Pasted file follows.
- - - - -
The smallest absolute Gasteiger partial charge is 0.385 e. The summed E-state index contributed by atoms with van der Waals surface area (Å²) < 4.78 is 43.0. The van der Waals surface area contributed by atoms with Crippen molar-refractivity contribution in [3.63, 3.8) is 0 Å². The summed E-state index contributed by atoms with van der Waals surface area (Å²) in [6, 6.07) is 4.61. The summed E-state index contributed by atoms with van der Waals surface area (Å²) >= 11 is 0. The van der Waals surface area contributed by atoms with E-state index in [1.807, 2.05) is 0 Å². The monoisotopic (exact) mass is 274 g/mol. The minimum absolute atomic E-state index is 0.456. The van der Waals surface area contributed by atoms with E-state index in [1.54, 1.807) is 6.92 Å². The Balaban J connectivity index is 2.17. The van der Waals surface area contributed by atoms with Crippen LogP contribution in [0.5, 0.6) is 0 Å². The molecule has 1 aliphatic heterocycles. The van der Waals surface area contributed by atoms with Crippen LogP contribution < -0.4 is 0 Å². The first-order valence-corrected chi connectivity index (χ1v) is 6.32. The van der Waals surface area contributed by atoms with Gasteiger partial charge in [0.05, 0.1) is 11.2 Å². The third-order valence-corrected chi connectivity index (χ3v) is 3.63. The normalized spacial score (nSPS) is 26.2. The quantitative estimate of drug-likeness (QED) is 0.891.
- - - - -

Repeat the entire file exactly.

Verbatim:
The smallest absolute Gasteiger partial charge is 0.385 e. The summed E-state index contributed by atoms with van der Waals surface area (Å²) < 4.78 is 43.0. The van der Waals surface area contributed by atoms with Crippen molar-refractivity contribution in [3.63, 3.8) is 0 Å². The summed E-state index contributed by atoms with van der Waals surface area (Å²) in [6, 6.07) is 4.61. The summed E-state index contributed by atoms with van der Waals surface area (Å²) >= 11 is 0. The van der Waals surface area contributed by atoms with E-state index in [1.807, 2.05) is 0 Å². The monoisotopic (exact) mass is 274 g/mol. The minimum absolute atomic E-state index is 0.456. The van der Waals surface area contributed by atoms with E-state index in [1.54, 1.807) is 6.92 Å². The Balaban J connectivity index is 2.17. The van der Waals surface area contributed by atoms with Crippen LogP contribution in [0.5, 0.6) is 0 Å². The molecule has 1 aliphatic heterocycles. The van der Waals surface area contributed by atoms with Crippen LogP contribution < -0.4 is 0 Å². The first-order valence-corrected chi connectivity index (χ1v) is 6.32. The van der Waals surface area contributed by atoms with Gasteiger partial charge in [0.05, 0.1) is 11.2 Å². The third-order valence-corrected chi connectivity index (χ3v) is 3.63. The normalized spacial score (nSPS) is 26.2. The quantitative estimate of drug-likeness (QED) is 0.891.